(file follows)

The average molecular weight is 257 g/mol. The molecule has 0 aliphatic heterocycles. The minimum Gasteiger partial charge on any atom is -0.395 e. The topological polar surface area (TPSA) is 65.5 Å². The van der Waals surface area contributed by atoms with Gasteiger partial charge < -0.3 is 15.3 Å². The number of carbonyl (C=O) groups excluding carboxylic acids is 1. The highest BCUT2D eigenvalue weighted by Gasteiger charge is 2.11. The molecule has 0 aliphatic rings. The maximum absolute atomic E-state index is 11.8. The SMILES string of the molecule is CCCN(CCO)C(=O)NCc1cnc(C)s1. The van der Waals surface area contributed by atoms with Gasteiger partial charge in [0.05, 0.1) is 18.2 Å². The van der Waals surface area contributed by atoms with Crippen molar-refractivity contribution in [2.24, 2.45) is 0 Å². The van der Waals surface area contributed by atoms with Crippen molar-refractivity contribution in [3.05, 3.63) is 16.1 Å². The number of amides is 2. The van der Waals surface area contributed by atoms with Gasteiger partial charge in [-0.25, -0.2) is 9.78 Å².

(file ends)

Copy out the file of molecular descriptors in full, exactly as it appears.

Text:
The average molecular weight is 257 g/mol. The molecule has 0 aliphatic heterocycles. The minimum Gasteiger partial charge on any atom is -0.395 e. The topological polar surface area (TPSA) is 65.5 Å². The van der Waals surface area contributed by atoms with Gasteiger partial charge < -0.3 is 15.3 Å². The number of carbonyl (C=O) groups excluding carboxylic acids is 1. The highest BCUT2D eigenvalue weighted by Gasteiger charge is 2.11. The molecule has 0 aliphatic rings. The maximum absolute atomic E-state index is 11.8. The SMILES string of the molecule is CCCN(CCO)C(=O)NCc1cnc(C)s1. The van der Waals surface area contributed by atoms with Gasteiger partial charge in [0.05, 0.1) is 18.2 Å². The van der Waals surface area contributed by atoms with Crippen molar-refractivity contribution in [2.24, 2.45) is 0 Å². The van der Waals surface area contributed by atoms with Crippen molar-refractivity contribution in [3.05, 3.63) is 16.1 Å². The number of amides is 2. The van der Waals surface area contributed by atoms with Gasteiger partial charge in [-0.25, -0.2) is 9.78 Å².